I agree with poorandunknown. I too am a working class white, although I was raised middle class. I’m not desperately poor, but there was a period of time when in severe depression when I was living below the poverty line. Many people raised middle class have fallen out of the middle class. That is why the middle class is shrinking and inequality is growing. I might add, if you look at the demographics, the largest support for Trump came from the lower middle class — that is to say the people most at risk of falling out of the middle class.
The poor, whites or otherwise, aren’t particularly conservative, right-wing or reactionary, and no more likely to vote Republican. Actually, the poor lean Democratic, even in the conservative South. But most poor people are disfranchised, either kept from voting by intentionally designed obstacles (closed polling stations in poor neighborhoods, voter purges, etc) or because of apathy in response to failed democracy (no matter who poor people vote, as research shows politicians still only do what the rich tell them to do).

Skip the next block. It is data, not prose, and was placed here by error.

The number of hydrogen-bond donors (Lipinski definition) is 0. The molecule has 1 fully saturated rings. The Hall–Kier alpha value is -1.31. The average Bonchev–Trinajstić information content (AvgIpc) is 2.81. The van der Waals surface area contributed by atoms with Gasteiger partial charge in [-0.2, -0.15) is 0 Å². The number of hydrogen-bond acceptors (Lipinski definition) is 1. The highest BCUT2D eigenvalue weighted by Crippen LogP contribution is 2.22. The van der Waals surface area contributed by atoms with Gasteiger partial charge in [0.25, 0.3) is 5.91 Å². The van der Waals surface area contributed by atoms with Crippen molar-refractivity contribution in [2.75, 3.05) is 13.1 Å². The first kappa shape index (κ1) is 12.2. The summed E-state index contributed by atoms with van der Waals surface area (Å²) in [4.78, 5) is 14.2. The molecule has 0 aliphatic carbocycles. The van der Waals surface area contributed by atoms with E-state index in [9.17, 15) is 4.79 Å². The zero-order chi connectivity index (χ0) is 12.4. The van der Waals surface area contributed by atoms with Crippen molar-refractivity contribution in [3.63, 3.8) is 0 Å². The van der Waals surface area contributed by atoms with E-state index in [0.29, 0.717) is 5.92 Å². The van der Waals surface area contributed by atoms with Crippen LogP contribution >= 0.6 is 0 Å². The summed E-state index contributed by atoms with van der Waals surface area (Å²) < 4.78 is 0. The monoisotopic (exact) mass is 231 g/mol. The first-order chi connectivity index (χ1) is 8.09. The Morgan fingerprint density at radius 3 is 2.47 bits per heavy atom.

The homogeneity view never made any sense to me. Social identities are always largely social constructions. Until the world war era, most Europeans didn’t identify with nation-states but instead identified with their regions, local cultures, communities, religions, etc. I have an ancestor who immigrated to the US in the mid-19th century. In three different censuses, it shows him as being born in France, Germany, and Alsace-Lorraine. Well, which is it? The fact of the matter is that the region was variously under control of either country, but obviously my ancestor didn’t feel attached to either national identity. That used to be the typical attitude.